Andrea Domaskin, Published September 11 2007
Property tax increase to stay in Fargo budgetFargo will increase its property tax rate next year despite objections from a commissioner who believes the city could make up the difference elsewhere.
City commissioners voted 3-2 Monday to approve a 2008 budget that includes a 1-mill increase from this year’s budget.
Commissioner Mike Williams argued the increase is unnecessary. He said the city could plug more money into the budget from administrative fees the city may receive from $53 million in construction projects planned next year.
The 2008 budget lists projected revenue of $885,000 from the administrative fees, a conservative estimate, Finance Director Kent Costin said. If it holds true, the city would finish one in five projects it’s planning, Williams said.
But Mayor Dennis Walaker said the city needs that cushion.
The city has issues in court that “could be extremely expensive,” though Walaker didn’t name them. The budget includes income from Grand Forks, N.D., transporting solid waste to Fargo’s landfill, but that’s not a sure deal. If the economy changes, Fargo could delay some construction projects.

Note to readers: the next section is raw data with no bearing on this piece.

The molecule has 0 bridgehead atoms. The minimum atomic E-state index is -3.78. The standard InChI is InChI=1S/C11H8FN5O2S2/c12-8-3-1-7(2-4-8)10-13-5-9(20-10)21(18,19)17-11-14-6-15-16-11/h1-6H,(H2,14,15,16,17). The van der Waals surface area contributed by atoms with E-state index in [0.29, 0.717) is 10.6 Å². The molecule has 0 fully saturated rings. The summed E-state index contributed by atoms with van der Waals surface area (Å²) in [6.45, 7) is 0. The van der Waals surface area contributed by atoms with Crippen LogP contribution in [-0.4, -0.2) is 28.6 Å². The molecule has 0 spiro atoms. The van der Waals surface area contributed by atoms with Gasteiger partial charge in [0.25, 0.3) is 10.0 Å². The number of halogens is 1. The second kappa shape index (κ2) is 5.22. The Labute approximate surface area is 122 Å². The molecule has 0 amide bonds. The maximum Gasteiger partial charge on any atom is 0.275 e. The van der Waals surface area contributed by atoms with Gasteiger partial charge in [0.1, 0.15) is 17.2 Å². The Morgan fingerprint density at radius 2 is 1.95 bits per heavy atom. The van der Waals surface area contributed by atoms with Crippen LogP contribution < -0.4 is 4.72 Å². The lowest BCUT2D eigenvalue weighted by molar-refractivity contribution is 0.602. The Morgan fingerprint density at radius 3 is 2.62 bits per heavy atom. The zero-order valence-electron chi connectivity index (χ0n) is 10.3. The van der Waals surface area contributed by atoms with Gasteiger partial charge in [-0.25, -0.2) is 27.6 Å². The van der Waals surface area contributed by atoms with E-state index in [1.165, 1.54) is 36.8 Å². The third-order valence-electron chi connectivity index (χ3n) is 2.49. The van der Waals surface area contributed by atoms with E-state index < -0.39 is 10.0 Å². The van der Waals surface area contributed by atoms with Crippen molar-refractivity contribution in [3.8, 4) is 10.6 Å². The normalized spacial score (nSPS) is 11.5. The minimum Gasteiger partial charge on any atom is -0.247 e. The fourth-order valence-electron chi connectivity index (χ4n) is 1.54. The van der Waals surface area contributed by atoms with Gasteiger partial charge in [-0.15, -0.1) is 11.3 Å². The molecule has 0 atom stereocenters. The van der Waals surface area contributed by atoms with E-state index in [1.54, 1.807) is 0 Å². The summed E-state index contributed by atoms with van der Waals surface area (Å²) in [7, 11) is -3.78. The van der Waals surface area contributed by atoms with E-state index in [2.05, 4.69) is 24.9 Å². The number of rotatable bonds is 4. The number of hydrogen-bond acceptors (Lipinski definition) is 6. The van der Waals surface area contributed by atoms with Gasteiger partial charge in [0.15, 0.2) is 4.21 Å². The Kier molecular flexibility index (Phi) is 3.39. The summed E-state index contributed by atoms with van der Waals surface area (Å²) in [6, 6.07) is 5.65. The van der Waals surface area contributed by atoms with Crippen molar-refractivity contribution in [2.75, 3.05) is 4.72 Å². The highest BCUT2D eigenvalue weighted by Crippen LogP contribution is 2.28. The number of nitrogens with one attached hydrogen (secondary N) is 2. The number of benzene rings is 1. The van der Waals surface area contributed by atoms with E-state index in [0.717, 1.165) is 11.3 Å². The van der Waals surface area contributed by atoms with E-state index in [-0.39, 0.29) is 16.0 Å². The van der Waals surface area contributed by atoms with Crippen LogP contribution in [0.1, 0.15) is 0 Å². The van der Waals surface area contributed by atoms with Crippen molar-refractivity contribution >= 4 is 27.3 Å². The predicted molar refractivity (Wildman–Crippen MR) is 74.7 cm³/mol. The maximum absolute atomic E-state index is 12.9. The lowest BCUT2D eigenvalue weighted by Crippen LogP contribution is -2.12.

Williams moved to eliminate the mill increase, which failed 2-3. Commissioner Tim Mahoney then moved to approve the budget as is, which was approved with dissent from Williams and Commissioner Linda Coates.
Without accounting for property-value increases, the owner of a $100,000 home will pay about $5 more in city taxes next year.
Also Monday, commissioners:
- Adopted a policy that lays out the rules and application process for developers who want to use tax-increment financing.
City Administrator Pat Zavoral said the city addressed concerns with Fargo builders, who initially objected to fees, a cap on assistance and other issues.
- Directed Police Chief Keith Ternes to study whether to change a city ordinance prohibiting dogs and cats from running at large.
The ordinance requires the animals to be on a 6-foot leash. Fargo resident David Hill asked commissioners to allow shock collars or training collars in place of leashes.
Hill told commissioners he’s been spoken to by police when he has training collars on his dogs.
Readers can reach Forum reporter Andrea Domaskin at (701) 241-5556